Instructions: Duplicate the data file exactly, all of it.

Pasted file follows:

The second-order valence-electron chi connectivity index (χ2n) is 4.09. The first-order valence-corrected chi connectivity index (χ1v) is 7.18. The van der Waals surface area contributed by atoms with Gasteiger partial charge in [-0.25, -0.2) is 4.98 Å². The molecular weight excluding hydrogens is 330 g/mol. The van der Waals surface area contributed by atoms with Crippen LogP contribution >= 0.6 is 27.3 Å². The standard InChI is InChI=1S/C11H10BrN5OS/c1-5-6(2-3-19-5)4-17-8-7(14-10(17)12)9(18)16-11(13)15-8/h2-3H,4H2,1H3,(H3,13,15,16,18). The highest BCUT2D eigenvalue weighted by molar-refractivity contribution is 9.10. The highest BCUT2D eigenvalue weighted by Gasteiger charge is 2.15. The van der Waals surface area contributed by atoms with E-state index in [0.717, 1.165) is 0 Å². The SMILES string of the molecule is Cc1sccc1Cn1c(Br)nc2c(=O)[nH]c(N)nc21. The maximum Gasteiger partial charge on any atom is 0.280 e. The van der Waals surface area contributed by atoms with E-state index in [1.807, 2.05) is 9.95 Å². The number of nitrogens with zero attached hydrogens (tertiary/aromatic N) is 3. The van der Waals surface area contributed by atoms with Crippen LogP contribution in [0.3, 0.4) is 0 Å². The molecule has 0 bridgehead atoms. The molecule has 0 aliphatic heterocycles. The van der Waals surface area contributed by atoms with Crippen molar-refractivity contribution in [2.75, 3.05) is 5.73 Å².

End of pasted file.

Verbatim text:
The second-order valence-electron chi connectivity index (χ2n) is 4.09. The first-order valence-corrected chi connectivity index (χ1v) is 7.18. The van der Waals surface area contributed by atoms with Gasteiger partial charge in [-0.25, -0.2) is 4.98 Å². The molecular weight excluding hydrogens is 330 g/mol. The van der Waals surface area contributed by atoms with Crippen LogP contribution >= 0.6 is 27.3 Å². The standard InChI is InChI=1S/C11H10BrN5OS/c1-5-6(2-3-19-5)4-17-8-7(14-10(17)12)9(18)16-11(13)15-8/h2-3H,4H2,1H3,(H3,13,15,16,18). The highest BCUT2D eigenvalue weighted by molar-refractivity contribution is 9.10. The highest BCUT2D eigenvalue weighted by Gasteiger charge is 2.15. The van der Waals surface area contributed by atoms with E-state index in [0.717, 1.165) is 0 Å². The SMILES string of the molecule is Cc1sccc1Cn1c(Br)nc2c(=O)[nH]c(N)nc21. The maximum Gasteiger partial charge on any atom is 0.280 e. The van der Waals surface area contributed by atoms with E-state index in [1.807, 2.05) is 9.95 Å². The number of nitrogens with zero attached hydrogens (tertiary/aromatic N) is 3. The van der Waals surface area contributed by atoms with Crippen LogP contribution in [0.3, 0.4) is 0 Å². The molecule has 0 bridgehead atoms. The molecule has 0 aliphatic heterocycles. The van der Waals surface area contributed by atoms with Crippen molar-refractivity contribution in [2.75, 3.05) is 5.73 Å².